Relaunched: 28 November 2015 This feature was originally published as ‘Islamification: Britain’s Challenge’ in 9 June 2013. It is now updated, expanded and relaunched under its revised title to reflect the dramatic changes that have taken place since the original publication and to add more of a European dimension. Islamification is a highly-emotive word. For me personally, it instantly conjures up images of English Defence League (EDL) demonstrators with their ‘No more mosques!’ placards But Islamification should be a word that stirs the emotions, one way or the other. By definition (WordSense.eu), it is the process of converting a region or a society to Islam. If being in a society that is taken over by Islamists (political supporters of fundamentalist Islam) and introduces Sharia law is something you would welcome, then impending Islamification should give you comfort and possibly even joy. If, like me, you enjoy many of the freedoms (and indulgences) of living in what is increasingly a post-Christian, secular society, then Islamification may fill you with apprehension. In an Islamified Europe, non-Muslims would be ‘dhimmi’: second class citizens. So…is Islamification happening? If it is, how does Europe and, particularly for me, Britain deal with it? (Or does it deal with us?!?) Islam is… Read More

Graves Comparison Map

Updated: 18 November 2020 The Comparison Map provides an at-a-glance reference for comparing and contrasting other key developmental theories with the Gravesian approach. (Click on the graphic for an enlarged view of the map on its own. Click back in your browser to return to this page.) Notes:- Where developmentalists have matched their models to those of other developmentalists, they do not always agree completely with each other’s matches. There is, therefore, a small degree of my personal interpretation in the chart above. Differences between the work of Clare W Graves, Abraham Maslow, Jane Loevinger/Susanne Cook-Greuter and Lawrence Kohlberg are dealt with in vMEMES and/or 3 Stage Theories of Development. Comparisons between the work of Graves and Theodore Adorno et al (1950) are covered in Adorno’s types of prejudiced persons. The map uses the colour scheme Don Beck & Chris Cowan (1996) applied in their Spiral Dynamics ‘build’ of Graves’ work. Other differences are  outlined briefly below. Gerald Heard’s (1963) Ecological (or Leptoid Man) incorporates elements of integrated and advanced spiritual thinking which could be argued as being 2nd Tier. O J Harvey, David E Hunt & H M Schroeder (1961) identified 4 developmental types in their hierarchy. Hunt (1966) separated out… Read More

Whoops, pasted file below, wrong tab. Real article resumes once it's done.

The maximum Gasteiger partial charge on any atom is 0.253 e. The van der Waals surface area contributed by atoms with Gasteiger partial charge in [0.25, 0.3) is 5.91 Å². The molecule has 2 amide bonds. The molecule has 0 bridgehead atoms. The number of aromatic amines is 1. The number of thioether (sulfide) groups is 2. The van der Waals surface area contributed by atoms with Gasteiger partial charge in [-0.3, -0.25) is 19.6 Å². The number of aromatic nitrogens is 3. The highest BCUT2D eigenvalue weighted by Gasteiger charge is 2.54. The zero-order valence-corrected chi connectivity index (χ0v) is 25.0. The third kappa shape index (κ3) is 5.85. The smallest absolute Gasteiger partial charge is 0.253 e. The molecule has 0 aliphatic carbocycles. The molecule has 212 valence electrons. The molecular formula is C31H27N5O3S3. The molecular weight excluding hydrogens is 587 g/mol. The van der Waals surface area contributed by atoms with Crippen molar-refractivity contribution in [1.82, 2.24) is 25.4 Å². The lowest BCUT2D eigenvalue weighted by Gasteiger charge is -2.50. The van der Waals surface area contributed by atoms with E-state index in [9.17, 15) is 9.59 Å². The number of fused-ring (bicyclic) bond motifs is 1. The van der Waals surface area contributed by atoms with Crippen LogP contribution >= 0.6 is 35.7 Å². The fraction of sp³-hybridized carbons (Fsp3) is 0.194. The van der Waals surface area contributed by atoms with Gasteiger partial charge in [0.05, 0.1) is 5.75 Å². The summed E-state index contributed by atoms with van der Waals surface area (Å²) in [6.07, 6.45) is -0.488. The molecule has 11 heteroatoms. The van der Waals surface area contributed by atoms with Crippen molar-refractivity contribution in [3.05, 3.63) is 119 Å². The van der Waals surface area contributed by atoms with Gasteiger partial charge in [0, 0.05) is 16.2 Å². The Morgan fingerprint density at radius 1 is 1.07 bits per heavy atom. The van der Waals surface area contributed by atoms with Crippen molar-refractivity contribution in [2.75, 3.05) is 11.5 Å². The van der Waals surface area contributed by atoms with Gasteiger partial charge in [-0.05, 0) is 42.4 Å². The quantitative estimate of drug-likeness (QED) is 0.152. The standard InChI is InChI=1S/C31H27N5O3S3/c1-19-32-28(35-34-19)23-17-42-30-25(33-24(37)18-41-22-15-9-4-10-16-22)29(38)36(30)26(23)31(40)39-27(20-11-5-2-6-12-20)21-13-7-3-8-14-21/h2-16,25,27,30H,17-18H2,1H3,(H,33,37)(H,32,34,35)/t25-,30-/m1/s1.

Is Racism Natural..?

Updated: 9 November 2015 In my past as a part-time teacher, teaching psychological and sociological approaches to prejudice & discrimination, every year I found myself confronted with this question from one or more of my A-Level students. With posters on some Internet discussion forums making statements like: “I think they [British National Party, Britain First, etc] is only saying what most people think but are too afraid to say” , it seems appropriate to me to revisit the students’ question from an Integrated SocioPsychology perspective. It was explaining Henri Tajfel & John Turner’s Social Identity Theory (1979) in relation to the formation of in-groups and out-groups that usually triggered the student’s question as to whether racism is natural. In essence, Tajfel & Turner say that, simply by identifying yourself with one group as opposed to another, your group becomes the in-group and the other becomes the out-group. According to Tajfel & Turner, this basic act of social categorisation – one group has one identity label and the other group has a different identity label – is enough to bring about prejudice and discrimination. Because we invest something of our self in the groups to which we belong, we need our in-groups to… Read More